Entertainment Schedule

Greek Festival Entertainment Schedule

In addition to Live Music and Dancing, Church Tours and Cooking Demonstrations are on going through out the weekend.

2:00 Paulina and George Karras Band Simpson Middle Presentation Amphitheater Paulina Point Person
4:00 Bouzoukia Express Band Various Under Tent
4:00 George Karras Band Various Amphitheater
5:00 Asteria – Petaloudes Amphitheater Thassos and Eprios
5:30 Bouzoukia Express with Mixed Dancers Flash Mob Upper Platea one dance, Hassaposervikos, Andrew M point person
6:00 Pitsirikia and Palamakia Under Tent Asia Minor – Kalymnos
7:00 Phoenix – Eleftheria Amphitheater Krete and Sarakatsanika
8:30 Metamorphosi, Asteria & Petaloudes Under Tent Laika Modern – Kritiko Panigyri
9:00 Phoenix & Eleftheria – Metamorphosi Amphitheater Laika Modern – Kritiko Panigyri
10:45 Eleftheria Amphitheater Contemporary Club Show (Zeimbekiko with fire)
12:00 Palamakia – Petaloudes – Phoenix Under Tent Kalymnos – Epiros – Krete
1:00 Palamakia – Petaloudes – Phoenix Amphitheater Thraki – Eptanissa – Krete
2:00 Pitsirikia – Eleftheria Under Tent Asia Minor – Chios
3:00 Pitsirikia – Eleftheria Amphitheater Asia Minor – Chios
3:30 Bouzoukia Express with Mixed Dancers Flash Mob Hassaposervikos Upper Platea
4:00 Asteria – Phoenix – Metamorphosi Under Tent Thassos – Krete – Macedonia
5:00 Asteria – Phoenix – Metamorphosi Amphitheater Thassos – Krete – Macedonia
6:00 Petaloudes – Eleftheria Under Tent Epiros – Sarakatsanika
7:00 Petaloudes – Eleftheria Amphitheater Eptanissa – Sarakatsanika
7:30 Bouzoukia Express with Mixed Dancers (9th grade and up) Bouzoukia Experience Pavilion Rembetika/Laika
8:00 Metamorphosi, Asteria and Petaloudes Under Tent Laika Modern – Kritiko Panigyri
9:00 Metamorphosi and Phoenix & Eleftheria Amphitheater Kritiko Panigyri and Laiko Modern
10:45 Eleftheria Amphitheater Contemporary Club Show (Zeimbekiko with fire)
12:00 Palamakia – Petaloudes – Phoenix Under Tent Kalymnos – Epiros – Krete
1:00 Palamakia – Petaloudes – Phoenix Amiphitheater Kalymnos – Epiros – Krete
2:00 Pitsirikia – Eleftheria Under Tent Asia Minor – Sarakatsanika
3:00 Pitsirikia – Eleftheria Amiphitheater Asia Minor – Sarakatsanika
3:30 Bouzoukia Express with Mixed Dancers Flash Mob Hassaposervikos Upper Platea
4:00 Metamorphosi – Asteria – Phoenix Under Tent Thassos – Krete – Macedonia
5:00 Asteria – Phoenix – Metamorphosi Amiphitheater Thassos – Krete – Kritiko Panigyri
6:00 Phoenix and Eleftheria Amiphitheater Modern/Contemporary Show Combo


Pre K (3 and 4 years old) – “Pitsirikia” – “Wee Little Ones”

Karsilamas is a dance from Asia Minor, once part of Greece, now modern Day Turkey. This dance cans still be seen danced by Greeks who still live in Constantinople (when you talk to a Greek it’s never Istanbul!) and those Greek who are from Constantinople area.

Our little ones will also dance “the Bear Dance.” This is also from the Asia Minor area. Watch and learn which way is best to scare off a bear; make noise by beating on something, or nag and scold it until it leaves?

Pitsirikia inspiration

Kindergaten & 1st Grade – “Palamakia” – “Clapping Hands”

Both dances that the Palamakia group will perform originated in the Asia Minor and the coast of Thraki in northeastern Greece. The Hassapiko, better known as “Zorba” was seen danced by Anthony Quinn on the classic movie “Zorba the Greek.” These little ones learn the basic movements of this difficult dance. This former part of Greece was known for the country’s best butchers and legend says that while one butcher broke down an entire animal the other would dance as entertainment for their customers.  The other dance is called Podarakia, which means “little feet.” The name reflects the taps of the feet in the majority of the dance.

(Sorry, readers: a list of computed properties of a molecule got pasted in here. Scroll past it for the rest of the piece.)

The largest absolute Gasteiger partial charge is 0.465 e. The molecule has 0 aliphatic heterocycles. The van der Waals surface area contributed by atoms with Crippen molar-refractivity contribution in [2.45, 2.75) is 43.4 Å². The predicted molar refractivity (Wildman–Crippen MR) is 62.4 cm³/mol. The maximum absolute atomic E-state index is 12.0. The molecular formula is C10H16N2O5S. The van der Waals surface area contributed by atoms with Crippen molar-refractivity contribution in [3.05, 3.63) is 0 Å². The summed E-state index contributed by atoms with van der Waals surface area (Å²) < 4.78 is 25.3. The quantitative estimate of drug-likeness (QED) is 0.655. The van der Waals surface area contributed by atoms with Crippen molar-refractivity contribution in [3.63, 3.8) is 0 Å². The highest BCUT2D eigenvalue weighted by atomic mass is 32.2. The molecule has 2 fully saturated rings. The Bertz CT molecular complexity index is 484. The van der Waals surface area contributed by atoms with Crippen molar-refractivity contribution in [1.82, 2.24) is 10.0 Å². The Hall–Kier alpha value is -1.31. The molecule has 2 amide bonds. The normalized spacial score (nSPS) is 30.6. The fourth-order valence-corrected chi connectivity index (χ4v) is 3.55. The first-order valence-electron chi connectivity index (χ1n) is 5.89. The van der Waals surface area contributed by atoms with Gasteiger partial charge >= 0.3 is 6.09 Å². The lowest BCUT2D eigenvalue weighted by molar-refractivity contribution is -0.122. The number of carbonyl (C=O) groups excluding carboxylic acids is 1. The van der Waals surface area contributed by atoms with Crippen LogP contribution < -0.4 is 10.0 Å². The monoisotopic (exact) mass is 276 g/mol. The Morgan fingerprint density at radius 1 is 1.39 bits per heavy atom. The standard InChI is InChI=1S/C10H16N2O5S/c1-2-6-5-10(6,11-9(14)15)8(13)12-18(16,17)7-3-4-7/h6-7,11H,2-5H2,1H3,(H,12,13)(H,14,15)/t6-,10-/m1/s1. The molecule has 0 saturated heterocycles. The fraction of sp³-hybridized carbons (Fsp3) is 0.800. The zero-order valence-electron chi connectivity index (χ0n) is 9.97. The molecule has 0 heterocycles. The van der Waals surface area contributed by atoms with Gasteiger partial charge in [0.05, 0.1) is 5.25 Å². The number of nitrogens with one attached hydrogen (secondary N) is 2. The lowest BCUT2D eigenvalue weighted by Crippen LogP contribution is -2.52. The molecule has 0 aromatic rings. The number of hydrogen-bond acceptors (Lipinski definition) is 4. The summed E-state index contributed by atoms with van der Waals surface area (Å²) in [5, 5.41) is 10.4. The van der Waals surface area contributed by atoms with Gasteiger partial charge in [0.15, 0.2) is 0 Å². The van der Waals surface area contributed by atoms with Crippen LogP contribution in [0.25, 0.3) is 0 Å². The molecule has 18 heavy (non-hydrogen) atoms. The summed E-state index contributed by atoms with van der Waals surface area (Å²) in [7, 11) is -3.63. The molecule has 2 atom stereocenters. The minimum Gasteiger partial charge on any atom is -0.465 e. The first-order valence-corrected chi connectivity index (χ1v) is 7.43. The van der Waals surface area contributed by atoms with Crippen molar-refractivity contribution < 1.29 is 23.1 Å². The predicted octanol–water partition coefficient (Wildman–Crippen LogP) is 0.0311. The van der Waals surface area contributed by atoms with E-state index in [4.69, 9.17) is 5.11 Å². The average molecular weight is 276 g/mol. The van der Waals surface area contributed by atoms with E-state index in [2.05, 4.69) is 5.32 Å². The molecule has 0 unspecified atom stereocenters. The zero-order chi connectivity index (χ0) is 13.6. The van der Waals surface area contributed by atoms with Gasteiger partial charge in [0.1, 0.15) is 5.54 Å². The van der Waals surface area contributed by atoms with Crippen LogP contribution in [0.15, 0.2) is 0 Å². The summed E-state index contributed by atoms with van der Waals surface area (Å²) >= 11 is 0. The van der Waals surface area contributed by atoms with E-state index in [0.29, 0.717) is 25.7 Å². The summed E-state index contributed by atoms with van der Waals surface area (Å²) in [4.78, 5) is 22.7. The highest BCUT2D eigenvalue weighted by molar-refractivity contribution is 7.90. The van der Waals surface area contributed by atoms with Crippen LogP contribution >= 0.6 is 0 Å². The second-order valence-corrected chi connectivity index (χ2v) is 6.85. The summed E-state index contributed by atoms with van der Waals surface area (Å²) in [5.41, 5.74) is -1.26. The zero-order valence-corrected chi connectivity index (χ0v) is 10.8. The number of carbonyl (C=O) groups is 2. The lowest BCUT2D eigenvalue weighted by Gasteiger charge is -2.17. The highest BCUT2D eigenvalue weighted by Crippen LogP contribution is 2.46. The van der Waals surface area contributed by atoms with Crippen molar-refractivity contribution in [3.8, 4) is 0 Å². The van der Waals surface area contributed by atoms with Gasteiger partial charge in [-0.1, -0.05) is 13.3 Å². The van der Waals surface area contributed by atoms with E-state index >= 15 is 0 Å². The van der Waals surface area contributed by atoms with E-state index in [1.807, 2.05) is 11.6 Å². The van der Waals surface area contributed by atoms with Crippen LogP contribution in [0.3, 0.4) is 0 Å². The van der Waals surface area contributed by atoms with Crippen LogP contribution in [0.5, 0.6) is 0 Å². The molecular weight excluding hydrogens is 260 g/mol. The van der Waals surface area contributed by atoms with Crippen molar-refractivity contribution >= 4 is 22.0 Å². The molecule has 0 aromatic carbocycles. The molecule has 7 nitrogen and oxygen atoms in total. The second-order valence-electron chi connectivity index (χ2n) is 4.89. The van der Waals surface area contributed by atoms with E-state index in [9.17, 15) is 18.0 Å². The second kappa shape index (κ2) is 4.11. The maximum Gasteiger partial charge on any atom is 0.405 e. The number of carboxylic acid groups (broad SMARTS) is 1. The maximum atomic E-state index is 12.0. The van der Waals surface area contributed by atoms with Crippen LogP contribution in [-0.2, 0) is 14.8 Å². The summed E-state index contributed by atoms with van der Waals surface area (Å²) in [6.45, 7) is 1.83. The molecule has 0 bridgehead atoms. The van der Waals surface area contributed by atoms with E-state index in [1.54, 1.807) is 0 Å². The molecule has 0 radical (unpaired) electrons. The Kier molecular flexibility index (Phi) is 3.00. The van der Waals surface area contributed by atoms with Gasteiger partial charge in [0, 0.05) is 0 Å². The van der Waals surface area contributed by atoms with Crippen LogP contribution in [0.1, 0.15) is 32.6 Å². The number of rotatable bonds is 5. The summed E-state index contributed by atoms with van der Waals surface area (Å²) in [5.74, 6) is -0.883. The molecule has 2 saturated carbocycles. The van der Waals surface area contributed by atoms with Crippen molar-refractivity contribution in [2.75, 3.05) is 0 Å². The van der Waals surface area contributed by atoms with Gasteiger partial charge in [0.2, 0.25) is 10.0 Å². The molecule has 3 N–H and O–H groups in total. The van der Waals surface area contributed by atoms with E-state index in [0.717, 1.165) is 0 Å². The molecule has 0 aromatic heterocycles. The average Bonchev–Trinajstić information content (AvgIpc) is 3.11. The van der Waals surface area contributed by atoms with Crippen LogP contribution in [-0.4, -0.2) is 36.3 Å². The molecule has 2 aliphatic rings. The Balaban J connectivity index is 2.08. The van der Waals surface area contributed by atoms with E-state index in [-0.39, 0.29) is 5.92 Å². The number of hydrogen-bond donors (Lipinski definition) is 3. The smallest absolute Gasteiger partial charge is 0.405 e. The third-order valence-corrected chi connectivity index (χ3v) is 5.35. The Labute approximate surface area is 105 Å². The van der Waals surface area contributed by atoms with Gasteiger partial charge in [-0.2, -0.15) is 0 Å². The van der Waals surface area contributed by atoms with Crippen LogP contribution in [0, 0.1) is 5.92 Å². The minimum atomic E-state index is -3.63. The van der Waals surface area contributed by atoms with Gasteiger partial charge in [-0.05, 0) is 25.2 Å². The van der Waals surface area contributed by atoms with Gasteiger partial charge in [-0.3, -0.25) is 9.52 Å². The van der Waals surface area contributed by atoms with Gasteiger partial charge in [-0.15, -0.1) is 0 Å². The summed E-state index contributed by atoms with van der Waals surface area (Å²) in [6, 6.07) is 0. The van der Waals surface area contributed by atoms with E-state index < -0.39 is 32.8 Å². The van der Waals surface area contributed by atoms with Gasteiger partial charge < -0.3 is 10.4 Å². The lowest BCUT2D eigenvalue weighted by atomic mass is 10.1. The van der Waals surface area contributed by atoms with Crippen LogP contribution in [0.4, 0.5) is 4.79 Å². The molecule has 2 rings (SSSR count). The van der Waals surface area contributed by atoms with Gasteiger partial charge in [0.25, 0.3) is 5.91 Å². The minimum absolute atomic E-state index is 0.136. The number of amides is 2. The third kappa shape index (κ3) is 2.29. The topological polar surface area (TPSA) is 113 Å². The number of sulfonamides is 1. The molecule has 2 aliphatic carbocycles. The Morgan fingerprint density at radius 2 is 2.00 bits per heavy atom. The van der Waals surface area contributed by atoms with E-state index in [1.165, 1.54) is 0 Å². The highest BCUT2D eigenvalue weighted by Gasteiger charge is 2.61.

Palamaskia Inspiration

2ND and 3RD Grades – “ASTERIA” – “Stars”

The next three dances are all from the Peloponnese Region of southern Greece.

The Kalamatianos is the celebratory dance from the town of Kalamata, where the famous olives come from. This dance is considered to be the national dance of Greece since the first freedom fighters of the revolutionary war of 1821 danced it, and the surrounding areas of Kalamata and Sparta were the first areas to gain independence.

The next dance is called Tsakonikos. It is a dance that is usually sung while danced. It is a story of a girl who pleads with her mother to let her marry, but not to a strong man because he will be taken to fight in the war and not to give her to an old man because he will leave her and make her a widow.

Last dance is the Tsamikos, the warrior dance of Greece. This dance was considered the official dance of the freedom fighters of the 1821 Revolution. Traditionally this dance was performed only by men, but today you will see men and women both dancing it.


4TH & 5TH GRADES – “PETALOUDES” – “Butterflies”

Our Petaloudes group will perform dances from the Ionian Islands on the western coast of Greece. The Island chain is called Eptanissa, meaning “Seven Islands” for the seven main inhabited islands in the Ionian Sea. These islands have been under Persian, Ottoman, Venetian and Greek rule and have a more Romanesque feeling to them. The music is light and cheerful and the steps full of bounce and twists.

The first dance is called Ai Giorgi, or “St. George.” This dance is danced to celebrate the feast day of St. George who slayed the Devil who was in the form of a large lizard that looked like a Kimono Dragon. The Feast day of St. George is on April 23, but if this date falls during the Great Lent, then this feast day is celebrated the day after Easter, or Bright Monday as we Orthodox Christians call it.

The next dance is called Zagarakia, which means “the scales.” When you see this danced you will see why they call it “scales” since the dancers have a back and forth step as if it were a scale tipping one direction and then the other. In older dance groups, the dance is also danced in one line then in pairs; the pairs “balancing” each other, back and forth.

The last dance is the Bourdaris. The dance is done in one line alternating men and women, to represent the importance of the girl with the red traditional dress which is called a “bourdari”.  This is usually seen danced at weddings and engagements. It is a dance that a young man breaks in line next to the girl he likes, a traditional way of showing his interest.